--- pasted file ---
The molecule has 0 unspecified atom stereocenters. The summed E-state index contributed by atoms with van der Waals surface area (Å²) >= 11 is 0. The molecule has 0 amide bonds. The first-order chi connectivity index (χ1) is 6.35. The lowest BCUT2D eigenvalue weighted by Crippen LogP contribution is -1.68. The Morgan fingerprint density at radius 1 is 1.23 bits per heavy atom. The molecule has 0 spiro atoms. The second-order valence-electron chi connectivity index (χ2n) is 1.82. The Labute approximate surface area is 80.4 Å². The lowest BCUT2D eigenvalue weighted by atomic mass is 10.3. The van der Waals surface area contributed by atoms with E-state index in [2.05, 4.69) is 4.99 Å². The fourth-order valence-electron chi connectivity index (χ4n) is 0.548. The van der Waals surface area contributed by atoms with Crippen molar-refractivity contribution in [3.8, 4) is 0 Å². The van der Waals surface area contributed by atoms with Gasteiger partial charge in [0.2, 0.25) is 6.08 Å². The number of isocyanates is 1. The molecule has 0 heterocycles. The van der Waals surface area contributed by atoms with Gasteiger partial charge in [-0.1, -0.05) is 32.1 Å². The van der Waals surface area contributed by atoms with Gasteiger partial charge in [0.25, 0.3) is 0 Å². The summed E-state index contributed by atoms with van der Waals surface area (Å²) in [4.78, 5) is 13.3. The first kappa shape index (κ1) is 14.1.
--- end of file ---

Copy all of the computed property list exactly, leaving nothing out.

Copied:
The molecule has 0 unspecified atom stereocenters. The summed E-state index contributed by atoms with van der Waals surface area (Å²) >= 11 is 0. The molecule has 0 amide bonds. The first-order chi connectivity index (χ1) is 6.35. The lowest BCUT2D eigenvalue weighted by Crippen LogP contribution is -1.68. The Morgan fingerprint density at radius 1 is 1.23 bits per heavy atom. The molecule has 0 spiro atoms. The second-order valence-electron chi connectivity index (χ2n) is 1.82. The Labute approximate surface area is 80.4 Å². The lowest BCUT2D eigenvalue weighted by atomic mass is 10.3. The van der Waals surface area contributed by atoms with E-state index in [2.05, 4.69) is 4.99 Å². The fourth-order valence-electron chi connectivity index (χ4n) is 0.548. The van der Waals surface area contributed by atoms with Crippen molar-refractivity contribution in [3.8, 4) is 0 Å². The van der Waals surface area contributed by atoms with Gasteiger partial charge in [0.2, 0.25) is 6.08 Å². The number of isocyanates is 1. The molecule has 0 heterocycles. The van der Waals surface area contributed by atoms with Gasteiger partial charge in [-0.1, -0.05) is 32.1 Å². The van der Waals surface area contributed by atoms with Gasteiger partial charge in [0.25, 0.3) is 0 Å². The summed E-state index contributed by atoms with van der Waals surface area (Å²) in [4.78, 5) is 13.3. The first kappa shape index (κ1) is 14.1.